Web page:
When a son joins the Amish: Hard times

Last summer we first heard from Anne, whose son Ed a few years ago joined an Amish community in Minnesota.  Anne shared her experience as an English mother to an Amish son in posts on language challenges at Ed’s weddingfriends’ reactions, and expectations regarding photos.

Becoming Amish is not easy to do, which is probably as it’s meant to be.  One reason is the change in lifestyle required.  Today Anne shares some of the hardships encountered by a young Amish family in wintertime in the upper Midwest. You’ll see that despite the tough times there are blessings too.

We got a letter from our little couple in cold Minnesota yesterday and I thought I’d send along some news and prayer requests for those so inclined. They are all fine, but having some not so small troubles. First, Ruth is having “severe tooth and gum pain” and we are wondering why? I think she will need to get quick attention and hope they realize how important that is. Second, their (only) horse has gone lame, which is serious for them, as they have no other means of transportation. This will make it hard to get her to a doctor, though they can always hire a driver. Also, if they lose their horse, it’s an expense they just can’t afford. How will they handle that? To get to church, they’ve been trekking over to the neighbors (1/2 mile away) and going in their buggy with them. That’s one cold walk!

Ed Home Minnesota
Building home in warmer days, 2010

They’ve both been fighting off flu, but Ed continues to work somewhere nearby finishing a house. My guess is that their summer produce season was so bad (drought), he’s doing whatever he can to make up for lost income. On top of this, they’ve had a pretty wretched winter so far. Not much snow, which is badly needed, but extremely low temps. Yesterday their high was -11, with a wind chill of -40 or 50, due to high winds. I just checked the week ahead and there’s not much relief in sight, except for Sunday when they could reach 30 for a high (I’m sure they will be ready for a May Day event!). But then temps drop again very severely for the rest of the week. Doesn’t seem to be much relief from the extreme conditions for a long, long time.

Baby is doing well, but somewhat fussy in the evenings. I can’t imagine not being able to at least take a short walk outside to get some momentary peace. Of course, not an option for them. But he’s smiling, cooing, and even laughing some which delights his parents (not to mention his grandparents!).

Amish Home Building MN
It’s a hike to the neighbors’

The overall picture is one of living very close to the edge. If they had an established business, or an extended family nearby who could be relied on, we’d all feel better about their situation. Ed is still experiencing the learning curve of all that goes with being Amish. I was wondering if one of his close friends- someone more experienced with horses – could come take a look at his horse, but with such low temps, no one gets out. And Ed’s home is on the edge of the Amish settlement there. His good friend, who’s taught him quite a bit, is miles away, almost the other side of this community. Another hard thing is the water situation. Most of the other families there have indoor plumbing, but Ed and Ruth are still pumping theirs outside and hauling it in for everything. Ed would love to provide this for Ruth, but it involves precious funds they simply don’t have yet.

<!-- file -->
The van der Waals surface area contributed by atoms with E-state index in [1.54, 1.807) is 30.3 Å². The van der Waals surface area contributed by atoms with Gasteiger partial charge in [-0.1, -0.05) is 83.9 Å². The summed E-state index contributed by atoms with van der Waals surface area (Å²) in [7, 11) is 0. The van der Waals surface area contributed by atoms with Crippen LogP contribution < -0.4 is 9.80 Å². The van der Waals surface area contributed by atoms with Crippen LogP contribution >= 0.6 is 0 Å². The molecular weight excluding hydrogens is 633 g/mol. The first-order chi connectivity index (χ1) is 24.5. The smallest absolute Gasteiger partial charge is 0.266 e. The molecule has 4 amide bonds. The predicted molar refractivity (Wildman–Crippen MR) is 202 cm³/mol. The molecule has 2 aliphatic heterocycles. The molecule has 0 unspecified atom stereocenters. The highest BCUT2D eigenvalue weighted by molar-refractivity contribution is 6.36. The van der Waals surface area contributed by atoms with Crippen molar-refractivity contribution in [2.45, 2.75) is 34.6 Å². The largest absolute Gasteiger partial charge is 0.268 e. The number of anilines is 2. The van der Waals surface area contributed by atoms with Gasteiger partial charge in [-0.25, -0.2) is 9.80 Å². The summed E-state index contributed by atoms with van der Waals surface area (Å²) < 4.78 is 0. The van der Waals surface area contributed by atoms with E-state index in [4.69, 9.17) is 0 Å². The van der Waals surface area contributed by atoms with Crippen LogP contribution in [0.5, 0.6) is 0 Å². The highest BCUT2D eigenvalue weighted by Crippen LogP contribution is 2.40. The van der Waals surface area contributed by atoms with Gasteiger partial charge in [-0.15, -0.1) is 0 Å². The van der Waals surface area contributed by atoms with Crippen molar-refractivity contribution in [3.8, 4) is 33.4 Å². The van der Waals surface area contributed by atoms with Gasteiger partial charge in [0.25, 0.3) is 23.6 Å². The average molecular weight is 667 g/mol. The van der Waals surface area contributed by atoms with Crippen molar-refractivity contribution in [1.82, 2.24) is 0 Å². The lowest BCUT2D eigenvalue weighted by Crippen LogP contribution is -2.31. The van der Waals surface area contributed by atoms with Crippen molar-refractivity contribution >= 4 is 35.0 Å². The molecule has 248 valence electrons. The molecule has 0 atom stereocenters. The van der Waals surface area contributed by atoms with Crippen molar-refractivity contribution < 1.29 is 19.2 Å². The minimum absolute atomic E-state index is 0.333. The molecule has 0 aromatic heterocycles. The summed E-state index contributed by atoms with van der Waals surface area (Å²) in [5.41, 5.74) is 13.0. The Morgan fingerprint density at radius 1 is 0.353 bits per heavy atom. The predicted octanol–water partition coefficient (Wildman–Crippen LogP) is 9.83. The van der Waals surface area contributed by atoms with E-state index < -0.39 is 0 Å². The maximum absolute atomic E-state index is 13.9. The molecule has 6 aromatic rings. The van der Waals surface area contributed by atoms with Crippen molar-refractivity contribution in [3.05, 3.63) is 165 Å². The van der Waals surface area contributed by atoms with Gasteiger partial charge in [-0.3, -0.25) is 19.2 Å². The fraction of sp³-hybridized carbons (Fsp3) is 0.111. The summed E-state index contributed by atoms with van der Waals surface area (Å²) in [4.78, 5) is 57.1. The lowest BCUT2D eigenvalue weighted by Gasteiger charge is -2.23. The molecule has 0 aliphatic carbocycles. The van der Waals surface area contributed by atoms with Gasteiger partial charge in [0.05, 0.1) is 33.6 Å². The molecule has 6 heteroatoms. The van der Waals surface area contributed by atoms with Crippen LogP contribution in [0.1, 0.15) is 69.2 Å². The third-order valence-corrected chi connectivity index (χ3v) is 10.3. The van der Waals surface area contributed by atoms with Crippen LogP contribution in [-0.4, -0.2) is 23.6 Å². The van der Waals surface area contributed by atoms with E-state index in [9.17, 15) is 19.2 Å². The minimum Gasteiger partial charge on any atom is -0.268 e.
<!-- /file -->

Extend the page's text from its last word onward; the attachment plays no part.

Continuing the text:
Ed writes that the winter seems unbearable at times, but they are thankful for plenty of firewood, food, and love. He said he is finding family life an important time for grace to be extended to all, and prays that God will keep him in a place of humility. Guess he’s got his priorities right. I know they need our prayers and thank you in advance for remembering them to the Lord.

Get the Amish in your inbox

Join 15,000 email subscribers. No spam. 100% free

    Similar Posts

    Leave a Reply to Erin Cancel reply

    Your email address will not be published. Required fields are marked *


    1. Felicia

      Grace Abounds!

      What an amazing young man and young lady they are!! I am in awe of his commitment to his new culture, family and faith!! Many would have quit! He is a testimony to what he is allowing God to do in and through him and what he knows God has called him to! He seems to be in a place where he fully understands what the grace of God is and I pray that he continues to walk in the unforced rhythms of that grace. Prayers will be lifted up for he and his family for continued, grace, peace, strength and increase!! God is willing and able to meet us at our need as we remain faithful in the valley!! God bless them all! Peace and strength to his mother who remains faithful in prayer and confidence for her beloved son! God’s arm will not be shortened!

      1. Rich Stevick


        Lovely faith-warming thoughts and prayers. I was blessed reading your post this morning. Rich S

    2. Anne, the mom!

      thank you!

      To know his efforts are inspiring to you is an encouragement. And one reason I sent this to Erik was in hopes of gathering much needed prayer for them. You have no idea how much it is appreciated…